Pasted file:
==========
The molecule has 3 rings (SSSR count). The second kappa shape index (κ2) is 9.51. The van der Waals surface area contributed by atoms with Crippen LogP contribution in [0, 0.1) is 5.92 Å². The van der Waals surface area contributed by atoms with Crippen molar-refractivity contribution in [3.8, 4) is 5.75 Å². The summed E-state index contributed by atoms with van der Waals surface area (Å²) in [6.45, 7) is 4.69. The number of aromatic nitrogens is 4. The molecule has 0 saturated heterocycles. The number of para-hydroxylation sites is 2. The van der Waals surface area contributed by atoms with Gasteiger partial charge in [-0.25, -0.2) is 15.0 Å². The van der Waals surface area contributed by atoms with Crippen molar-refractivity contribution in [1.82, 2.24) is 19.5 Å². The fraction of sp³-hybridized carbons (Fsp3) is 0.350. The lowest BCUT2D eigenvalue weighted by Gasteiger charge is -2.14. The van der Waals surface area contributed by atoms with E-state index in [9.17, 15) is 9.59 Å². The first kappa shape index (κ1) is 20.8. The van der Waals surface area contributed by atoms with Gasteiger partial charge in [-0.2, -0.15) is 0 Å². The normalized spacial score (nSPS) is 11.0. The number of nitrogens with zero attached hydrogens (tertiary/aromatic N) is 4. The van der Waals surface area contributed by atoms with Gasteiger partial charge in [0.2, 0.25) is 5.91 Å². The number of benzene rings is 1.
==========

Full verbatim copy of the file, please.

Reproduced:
The molecule has 3 rings (SSSR count). The second kappa shape index (κ2) is 9.51. The van der Waals surface area contributed by atoms with Crippen LogP contribution in [0, 0.1) is 5.92 Å². The van der Waals surface area contributed by atoms with Crippen molar-refractivity contribution in [3.8, 4) is 5.75 Å². The summed E-state index contributed by atoms with van der Waals surface area (Å²) in [6.45, 7) is 4.69. The number of aromatic nitrogens is 4. The molecule has 0 saturated heterocycles. The number of para-hydroxylation sites is 2. The van der Waals surface area contributed by atoms with Gasteiger partial charge in [-0.25, -0.2) is 15.0 Å². The van der Waals surface area contributed by atoms with Crippen molar-refractivity contribution in [1.82, 2.24) is 19.5 Å². The fraction of sp³-hybridized carbons (Fsp3) is 0.350. The lowest BCUT2D eigenvalue weighted by Gasteiger charge is -2.14. The van der Waals surface area contributed by atoms with E-state index in [9.17, 15) is 9.59 Å². The first kappa shape index (κ1) is 20.8. The van der Waals surface area contributed by atoms with Gasteiger partial charge in [-0.2, -0.15) is 0 Å². The normalized spacial score (nSPS) is 11.0. The number of nitrogens with zero attached hydrogens (tertiary/aromatic N) is 4. The van der Waals surface area contributed by atoms with Gasteiger partial charge in [0.2, 0.25) is 5.91 Å². The number of benzene rings is 1.